I often struggle with the 35mm frame. An odd width, not quite panoramic, and not compressed enough to match the clean feel of a 4x5 dimensioned frame. For years I exclusively photographed square (long before Instagram), I loved the look of equal vertical and horizontal lines. A few years ago I started getting into panoramic images. The wide field of view was an extreme antithesis of the square frame. I kept these images color only, for the dimension yields a field of view similar to the human eye and color is how we see. The abstraction of using a square frame melds with the abstraction of photographing in black and white and thus I had two distinct streams of creative language.
On the Oregon Coast in July I wandered the north coast searching for a simple scene of mono-color. Color is easy to overdo and yet it doesn't yield to abstraction easily. If I were to turn the sky purple or a tree orange it would look too off to be visually accepted. But a way to color abstraction is to focus on a single tone with a strong visual element to support that color. A single color tone doesn't have to be weather induced, it can be a dense green forest, or a field of yellow grass with a compliment of blue sky. I say single tone, but really I mean a simple yet strong palette, complimentary if possible. At the small coastal town of Seaside I found my color and my subject, a series of diminishing sea-stacks and dense early morning weather.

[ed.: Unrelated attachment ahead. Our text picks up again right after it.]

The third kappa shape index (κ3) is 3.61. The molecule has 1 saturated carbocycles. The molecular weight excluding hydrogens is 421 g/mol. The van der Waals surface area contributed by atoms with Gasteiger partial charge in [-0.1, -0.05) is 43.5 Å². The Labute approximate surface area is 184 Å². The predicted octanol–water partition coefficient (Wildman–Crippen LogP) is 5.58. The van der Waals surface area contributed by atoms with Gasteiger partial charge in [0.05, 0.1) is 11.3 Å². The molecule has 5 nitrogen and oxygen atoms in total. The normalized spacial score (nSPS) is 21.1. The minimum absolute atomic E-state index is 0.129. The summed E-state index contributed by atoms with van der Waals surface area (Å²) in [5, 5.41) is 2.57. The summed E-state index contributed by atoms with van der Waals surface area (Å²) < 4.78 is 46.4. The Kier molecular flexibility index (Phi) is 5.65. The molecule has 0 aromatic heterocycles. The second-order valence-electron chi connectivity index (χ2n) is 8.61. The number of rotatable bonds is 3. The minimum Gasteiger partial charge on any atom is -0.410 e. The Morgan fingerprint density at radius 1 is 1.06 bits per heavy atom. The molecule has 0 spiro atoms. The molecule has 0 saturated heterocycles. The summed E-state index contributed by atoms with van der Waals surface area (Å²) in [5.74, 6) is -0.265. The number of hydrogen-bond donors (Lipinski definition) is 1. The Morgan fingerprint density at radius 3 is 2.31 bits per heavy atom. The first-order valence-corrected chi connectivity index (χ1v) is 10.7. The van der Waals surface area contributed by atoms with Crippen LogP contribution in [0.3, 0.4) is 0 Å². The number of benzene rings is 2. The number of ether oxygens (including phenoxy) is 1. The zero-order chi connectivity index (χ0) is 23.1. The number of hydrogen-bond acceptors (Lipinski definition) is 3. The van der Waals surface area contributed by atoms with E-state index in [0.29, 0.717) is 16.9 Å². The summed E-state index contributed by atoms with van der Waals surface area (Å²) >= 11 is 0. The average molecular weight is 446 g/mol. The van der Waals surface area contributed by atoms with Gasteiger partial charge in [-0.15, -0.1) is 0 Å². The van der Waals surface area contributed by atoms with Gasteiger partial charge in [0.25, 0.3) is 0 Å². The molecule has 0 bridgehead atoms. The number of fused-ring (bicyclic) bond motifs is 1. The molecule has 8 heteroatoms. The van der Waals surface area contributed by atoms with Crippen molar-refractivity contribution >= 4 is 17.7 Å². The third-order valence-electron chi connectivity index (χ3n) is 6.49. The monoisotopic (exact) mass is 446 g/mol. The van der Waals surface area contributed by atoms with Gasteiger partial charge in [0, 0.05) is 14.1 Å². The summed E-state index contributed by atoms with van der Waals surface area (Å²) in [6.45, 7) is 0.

A long exposure blurs movement, but it also changes the color temperature of the scene. By altering the white balance either with a filter over the lens (an 81C or a tungsten filter for example) or a cameras internal white balance control that color temperature can be further deepened. To accentuate the blueness of the overcast pre-sunrise light I used a daylight white balance setting. That paired with a 60 second exposure produced a beautiful blue tone that supports the strong contrast of the sea-stacks.